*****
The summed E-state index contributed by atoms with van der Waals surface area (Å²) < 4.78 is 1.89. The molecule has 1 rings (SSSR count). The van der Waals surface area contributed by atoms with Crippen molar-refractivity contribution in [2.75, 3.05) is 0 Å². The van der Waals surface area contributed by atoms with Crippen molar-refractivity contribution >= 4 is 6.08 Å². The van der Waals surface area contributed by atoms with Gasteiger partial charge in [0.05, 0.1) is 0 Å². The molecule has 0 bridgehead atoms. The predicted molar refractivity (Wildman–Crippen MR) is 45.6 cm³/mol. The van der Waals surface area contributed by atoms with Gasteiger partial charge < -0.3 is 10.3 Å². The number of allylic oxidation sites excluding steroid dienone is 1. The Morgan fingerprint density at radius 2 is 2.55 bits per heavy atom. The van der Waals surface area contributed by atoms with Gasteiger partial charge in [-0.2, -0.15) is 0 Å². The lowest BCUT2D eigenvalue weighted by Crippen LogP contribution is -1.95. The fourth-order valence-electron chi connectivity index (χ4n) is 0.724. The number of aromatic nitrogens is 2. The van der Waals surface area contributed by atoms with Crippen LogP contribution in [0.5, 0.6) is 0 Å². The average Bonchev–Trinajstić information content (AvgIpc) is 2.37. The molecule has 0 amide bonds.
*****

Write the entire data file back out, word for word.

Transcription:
The summed E-state index contributed by atoms with van der Waals surface area (Å²) < 4.78 is 1.89. The molecule has 1 rings (SSSR count). The van der Waals surface area contributed by atoms with Crippen molar-refractivity contribution in [2.75, 3.05) is 0 Å². The van der Waals surface area contributed by atoms with Crippen molar-refractivity contribution >= 4 is 6.08 Å². The van der Waals surface area contributed by atoms with Gasteiger partial charge in [0.05, 0.1) is 0 Å². The molecule has 0 bridgehead atoms. The predicted molar refractivity (Wildman–Crippen MR) is 45.6 cm³/mol. The van der Waals surface area contributed by atoms with Gasteiger partial charge < -0.3 is 10.3 Å². The number of allylic oxidation sites excluding steroid dienone is 1. The Morgan fingerprint density at radius 2 is 2.55 bits per heavy atom. The van der Waals surface area contributed by atoms with Gasteiger partial charge in [-0.2, -0.15) is 0 Å². The lowest BCUT2D eigenvalue weighted by Crippen LogP contribution is -1.95. The fourth-order valence-electron chi connectivity index (χ4n) is 0.724. The number of aromatic nitrogens is 2. The van der Waals surface area contributed by atoms with Crippen LogP contribution in [0.5, 0.6) is 0 Å². The average Bonchev–Trinajstić information content (AvgIpc) is 2.37. The molecule has 0 amide bonds.